What is an Adjustable-Rate Mortgage?

An adjustable-rate mortgage (ARM) — sometimes referred to as a “variable rate mortgage” —offers the opportunity to save money through a low introductory interest rate. But it also has the possibility of a higher monthly mortgage payment once that introductory rate ends. If you’re the right kind of home buyer and you understand how to manage an ARM properly, this loan type could help you save money on your monthly mortgage payments.

What is an ARM loan?

An adjustable-rate mortgage is a home loan program with a variable interest rate. So, after an introductory period with a fixed interest rate (also referred to as a “teaser rate”) — usually three, five, or seven years — the rate adjusts periodically.

How do ARM loans work?

An ARM may be one of the multiple home loan options you consider when financing your new home. As with a fixed-rate mortgage loan, you can get an ARM with a 10-, 15-, 20-, or 30-year term. The interest rate is fixed for a period of time (usually the first three, five or seven years), and then will be adjusted thereafter (usually once a year) based on an index, but subject to certain caps on the adjustments as explained in more detail below.

What do the numbers mean in ARM loans?

You may have seen these loans described with numbers, such as “5/1” or “7/6.” These numbers refer to the two time periods related to the interest rate.

5/1 ARM – the first number is the fixed rate period the number of years the interest rate does not change. The second number is the adjustment period how often the rate will change after the fixed period.

The first number refers to the fixed period, when the interest rate remains set. This period typically lasts for the first three, five, or seven years of the loan term. For example, a 5/1 ARM has a fixed or introductory period lasting five years.

The second number refers to the adjusted period, which begins after the fixed period ends. During this period, the interest rate will adjust periodically for the remainder of the loan. A 7/6 ARM, for example, will readjust every 6 months.

The main advantage of an ARM is that the introductory-period interest rate is typically lower than what you’d get with a fixed-rate mortgage.

The main disadvantage of an ARM is that the interest rate could rise or fall when the initial rate ends. This makes it harder to plan and budget for your monthly mortgage payment and may mean you have to pay more each month. So, it’s common to refinance an ARM to a fixed-rate mortgage after the introductory period ends.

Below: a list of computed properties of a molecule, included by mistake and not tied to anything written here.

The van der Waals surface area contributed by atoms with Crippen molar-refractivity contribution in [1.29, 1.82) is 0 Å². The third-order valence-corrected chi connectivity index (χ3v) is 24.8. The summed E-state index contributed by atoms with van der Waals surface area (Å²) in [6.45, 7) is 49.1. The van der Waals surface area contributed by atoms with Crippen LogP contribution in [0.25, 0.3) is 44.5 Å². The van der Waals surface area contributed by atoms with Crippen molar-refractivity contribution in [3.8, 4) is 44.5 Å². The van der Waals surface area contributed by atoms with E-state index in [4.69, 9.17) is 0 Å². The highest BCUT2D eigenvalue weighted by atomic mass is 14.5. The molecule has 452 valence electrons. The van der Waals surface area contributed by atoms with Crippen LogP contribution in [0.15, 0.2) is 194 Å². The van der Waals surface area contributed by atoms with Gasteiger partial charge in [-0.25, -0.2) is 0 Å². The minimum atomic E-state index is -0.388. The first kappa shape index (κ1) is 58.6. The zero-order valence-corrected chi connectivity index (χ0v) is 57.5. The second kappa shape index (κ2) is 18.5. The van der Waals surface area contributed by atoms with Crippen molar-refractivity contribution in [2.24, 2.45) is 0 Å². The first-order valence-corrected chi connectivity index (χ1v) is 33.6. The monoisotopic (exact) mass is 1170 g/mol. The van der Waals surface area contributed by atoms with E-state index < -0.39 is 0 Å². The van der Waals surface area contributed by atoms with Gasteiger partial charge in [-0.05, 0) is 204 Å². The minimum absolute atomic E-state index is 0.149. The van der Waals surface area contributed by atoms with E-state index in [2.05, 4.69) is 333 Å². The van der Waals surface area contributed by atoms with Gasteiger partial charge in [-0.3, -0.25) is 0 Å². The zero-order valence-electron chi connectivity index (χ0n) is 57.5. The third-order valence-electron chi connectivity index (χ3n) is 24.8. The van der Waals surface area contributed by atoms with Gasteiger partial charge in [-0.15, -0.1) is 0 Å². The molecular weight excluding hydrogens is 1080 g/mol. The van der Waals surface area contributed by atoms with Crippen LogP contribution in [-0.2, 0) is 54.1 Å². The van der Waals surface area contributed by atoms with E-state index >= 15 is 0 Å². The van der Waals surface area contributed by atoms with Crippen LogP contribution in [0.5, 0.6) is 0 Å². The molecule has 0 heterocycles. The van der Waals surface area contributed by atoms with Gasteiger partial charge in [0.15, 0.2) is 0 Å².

ARMs can be a great tool to help you stretch your homebuying dollars if the fixed-rate period aligns with your plans. Jessic Visniskie, AmeriSave

How are ARM interest rates calculated?

The interest rate for an ARM is the sum of two components: an index and a margin.

The index is a third-party average of interest rates such as the Secured Overnight Financing Rate (SOFR). It will fluctuate over time. The margin is set by the lender and is constant over the life of the loan.

“SOFR is a new interest rate benchmark that measures the cost to a bank of borrowing cash overnight,” says Jessica Visniskie, SVP, capital markets, AmeriSave. “If the SOFR six-month historical average rate goes up or down, so will the interest rate on an ARM (once beyond its fixed rate period) using the SOFR as its index.”

Index 3% Margin 2% Interest rate your pay equals 5%

If the index in this example were to increase to 4%, the interest rate would adjust to 6%. If the index were to drop to 2%, the interest rate would drop to 4%.

ARM rate capping

To prevent interest rates from getting out of control, an ARM may also offer rate capping, which limits how much the interest rate can go up or down. There are three caps to know about:

An initial rate cap limits the amount the interest rate can increase at its first adjustment.

A periodic rate cap limits how much the interest rate can increase at subsequent adjustments.

A lifetime rate cap limits how much the interest rate can increase over the life of the mortgage.

Rate caps are expressed as three numbers separated by slashes, such as 5/2/5. In this example, the rate is capped at a five-percentage-point increase upon its first adjustment (initial cap). It can increase no more than two percentage points at any subsequent adjustment (periodic cap). And it can never increase more than five percentage points over the life of the mortgage (lifetime cap).

Did You Know? You’ll see an ARM loan expressed as a pair of numbers separated by a slash, such as 5/6. The 5 is the number of years the fixed period lasts. The 6 indicates that the rate will change once every six months after the adjustment period begins.

Types of ARMs

As you decide how to finance your home purchase, you may notice multiple versions of adjustable-rate mortgages available. Common options include the following:

Hybrid ARM — Has an initial fixed-rate period — usually three to 10 years — followed by an adjusted period that lasts for the remainder of the loan. It’s called a “hybrid” because it combines features of a fixed-rate mortgage (the fixed period) with an adjusted period.

Interest-only ARM — The borrower pays only the interest portion of the loan for a set period, which may last from a few months to a few years. When this period ends, the borrower must pay both principal and interest according to an amortization schedule that will have the loan paid off by the end of its term.

Payment-option ARM — The borrower can choose from several monthly payment options, including a 15-, 30-, or 40-year amortizing payment, an interest-only payment, or a minimum payment.

Adjustable Rate Mortgage chart explaining how the fixed-year period and adjustable period works across 6 ARM loan examples.

5/1, 7/1, 10/1, 5/6, 7/6, 10/6 — These numbers refer to the length of the fixed period and the interval between rate changes once the adjusted period begins.

It’s an excellent idea to get preapproved for a mortgage loan as it provides you, the buyer, and sellers with confidence that you’re a serious buyer.

Refinancing from an ARM to a fixed-rate loan